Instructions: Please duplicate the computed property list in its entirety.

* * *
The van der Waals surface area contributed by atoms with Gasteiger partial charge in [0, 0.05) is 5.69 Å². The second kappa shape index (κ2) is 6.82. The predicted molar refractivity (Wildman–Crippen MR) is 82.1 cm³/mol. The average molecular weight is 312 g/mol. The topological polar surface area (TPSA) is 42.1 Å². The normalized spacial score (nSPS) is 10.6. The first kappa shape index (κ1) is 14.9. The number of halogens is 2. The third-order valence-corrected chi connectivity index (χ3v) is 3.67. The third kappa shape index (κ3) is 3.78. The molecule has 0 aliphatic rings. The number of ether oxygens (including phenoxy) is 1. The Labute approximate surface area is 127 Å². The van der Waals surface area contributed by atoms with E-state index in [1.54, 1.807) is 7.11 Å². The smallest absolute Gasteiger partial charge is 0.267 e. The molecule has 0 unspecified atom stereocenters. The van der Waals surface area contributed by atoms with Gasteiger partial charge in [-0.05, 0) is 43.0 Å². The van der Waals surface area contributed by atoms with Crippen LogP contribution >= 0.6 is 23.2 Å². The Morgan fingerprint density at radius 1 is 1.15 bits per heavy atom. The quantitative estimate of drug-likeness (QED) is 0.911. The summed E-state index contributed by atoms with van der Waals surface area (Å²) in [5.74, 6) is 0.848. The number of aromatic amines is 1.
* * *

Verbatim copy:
The van der Waals surface area contributed by atoms with Gasteiger partial charge in [0, 0.05) is 5.69 Å². The second kappa shape index (κ2) is 6.82. The predicted molar refractivity (Wildman–Crippen MR) is 82.1 cm³/mol. The average molecular weight is 312 g/mol. The topological polar surface area (TPSA) is 42.1 Å². The normalized spacial score (nSPS) is 10.6. The first kappa shape index (κ1) is 14.9. The number of halogens is 2. The third-order valence-corrected chi connectivity index (χ3v) is 3.67. The third kappa shape index (κ3) is 3.78. The molecule has 0 aliphatic rings. The number of ether oxygens (including phenoxy) is 1. The Labute approximate surface area is 127 Å². The van der Waals surface area contributed by atoms with E-state index in [1.54, 1.807) is 7.11 Å². The smallest absolute Gasteiger partial charge is 0.267 e. The molecule has 0 unspecified atom stereocenters. The van der Waals surface area contributed by atoms with Gasteiger partial charge in [-0.05, 0) is 43.0 Å². The van der Waals surface area contributed by atoms with Crippen LogP contribution >= 0.6 is 23.2 Å². The Morgan fingerprint density at radius 1 is 1.15 bits per heavy atom. The quantitative estimate of drug-likeness (QED) is 0.911. The summed E-state index contributed by atoms with van der Waals surface area (Å²) in [5.74, 6) is 0.848. The number of aromatic amines is 1.